{kA}: Oblivious to Gravity

{kA}: Oblivious to Gravity – series of a building sound composition.

Starting from Graz, six vacant buildings in different European cities were utilized as sound spaces and understood and experienced as an integral part of multi-channel sound compositions. Therefore a series of compositions with and in these buildings was created. Furthermore, empirical values ​​were collected how sound art can react to site-specific conditions or how these environmental acoustic characteristics can become part of a previously non-existent composition.

The series was made available to audiences on site, documented and prepared for various listening situations.
A CD series with booklets and summary catalog completes the cycle.

Project website
Print Documentation

…As powerful as my first experience with spatial music was,
it was clear from the very beginning that presenting music
in a space meant for other purposes would be a challenge.
Spatial music requires new halls that are specially designed to meet its requirements…
(STOCKHAUSEN, Musik im Raum 1958)

The above words, which were written after the debut performance of Gesang der Jünglinge, describes what is now commonly considered a classic challenge for electro-acoustical performances. In conventional concert halls, studio-produced compositions tend to face inadequate acoustic conditions with regard to the composition’s sound and structure.

For this reason, techniques were created which allow spatial compositions to be played independent of spatial conditions and special halls were created for the presentation of electro-acoustic performances. The approach I take in the compositional series {kA}: Oblivous to Gravity is different to the ones I have taken before with regard to concept and composition.For the past eight years I have been working on spatial compositions in Ambisonics and Wave Field Synthesis, where the space of a sound composition plays more of a secondary role. Now I wish to focus more on space and turn it into an inseparable factor or even foundation of composition. Despite all the interesting theoretical knowledge of and presuppositions regarding Ambisonics and Wave Field Synthesis, Sweet Spot and Sweet Field, I believe that for the overall sound and perception of each piece, the space in which the composition was created and in which the performance is meant to take place play an essential role, albeit one that can neither be preserved nor moved to another location. Thus space is usually not a prerequisite for production and perception, but it is an inherent component of the composition.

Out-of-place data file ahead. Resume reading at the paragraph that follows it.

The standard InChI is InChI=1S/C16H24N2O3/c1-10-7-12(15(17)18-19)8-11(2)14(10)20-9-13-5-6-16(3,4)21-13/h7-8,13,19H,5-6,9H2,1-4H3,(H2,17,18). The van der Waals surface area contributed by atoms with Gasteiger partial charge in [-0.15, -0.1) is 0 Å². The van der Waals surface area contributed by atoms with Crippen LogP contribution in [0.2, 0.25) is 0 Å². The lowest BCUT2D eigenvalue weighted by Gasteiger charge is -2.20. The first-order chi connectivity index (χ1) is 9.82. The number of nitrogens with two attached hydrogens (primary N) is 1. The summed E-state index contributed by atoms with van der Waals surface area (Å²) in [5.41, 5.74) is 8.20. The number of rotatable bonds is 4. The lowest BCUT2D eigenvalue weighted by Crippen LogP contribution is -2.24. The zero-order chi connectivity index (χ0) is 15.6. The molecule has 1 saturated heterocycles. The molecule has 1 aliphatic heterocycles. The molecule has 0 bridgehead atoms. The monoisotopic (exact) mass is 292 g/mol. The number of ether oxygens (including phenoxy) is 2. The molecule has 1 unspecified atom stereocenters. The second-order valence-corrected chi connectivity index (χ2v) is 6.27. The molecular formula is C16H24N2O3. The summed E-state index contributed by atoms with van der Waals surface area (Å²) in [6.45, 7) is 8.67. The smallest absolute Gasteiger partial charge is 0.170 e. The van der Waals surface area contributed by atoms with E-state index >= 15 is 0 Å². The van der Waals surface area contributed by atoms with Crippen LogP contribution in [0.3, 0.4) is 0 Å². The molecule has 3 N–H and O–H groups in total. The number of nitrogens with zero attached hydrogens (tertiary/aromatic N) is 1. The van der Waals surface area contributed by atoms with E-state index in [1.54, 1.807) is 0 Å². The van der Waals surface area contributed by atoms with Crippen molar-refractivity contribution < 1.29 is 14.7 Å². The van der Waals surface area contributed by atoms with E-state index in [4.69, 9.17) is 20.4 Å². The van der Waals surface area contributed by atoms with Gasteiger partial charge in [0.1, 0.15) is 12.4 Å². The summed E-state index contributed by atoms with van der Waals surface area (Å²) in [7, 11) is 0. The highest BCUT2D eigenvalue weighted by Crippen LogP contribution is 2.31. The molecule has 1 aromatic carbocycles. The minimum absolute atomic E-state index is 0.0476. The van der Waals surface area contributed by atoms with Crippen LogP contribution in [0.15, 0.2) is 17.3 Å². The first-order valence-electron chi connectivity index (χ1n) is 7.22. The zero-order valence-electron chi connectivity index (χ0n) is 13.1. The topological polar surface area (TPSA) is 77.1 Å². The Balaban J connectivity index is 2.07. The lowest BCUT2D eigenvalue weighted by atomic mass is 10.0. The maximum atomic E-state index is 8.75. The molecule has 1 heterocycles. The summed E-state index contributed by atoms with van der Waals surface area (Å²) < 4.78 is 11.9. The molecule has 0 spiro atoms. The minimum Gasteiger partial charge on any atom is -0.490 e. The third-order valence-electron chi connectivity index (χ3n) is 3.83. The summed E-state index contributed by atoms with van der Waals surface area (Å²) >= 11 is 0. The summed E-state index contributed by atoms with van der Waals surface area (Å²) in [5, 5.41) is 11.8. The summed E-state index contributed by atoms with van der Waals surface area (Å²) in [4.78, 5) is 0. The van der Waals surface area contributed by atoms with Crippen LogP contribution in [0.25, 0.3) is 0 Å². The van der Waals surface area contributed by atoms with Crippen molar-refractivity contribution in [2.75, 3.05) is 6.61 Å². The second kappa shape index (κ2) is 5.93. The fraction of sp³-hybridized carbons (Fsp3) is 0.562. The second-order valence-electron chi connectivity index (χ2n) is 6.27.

Since 2009 I pursue a series of building sound compositions. Temporarily abandoned buildings in various European cities have been and will be used as sounding spaces and become an integral and tactile part of multi-channel sound compositions, presented to visitors after an extensive research and composition period in situ. Within {kA}: Oblivous to Gravity electro-acoustical “studio art” is confronted with every-day life. But the objective is not to just try out an idea on electro-compositional theory in buildings, but rather to create grounds for successive research which will ultimately lead to the creation of a basic instrument in an area inspired by working with buildings and the effect it has on artistic composition while taking into account the differences in acoustics, architecture and history of the buildings.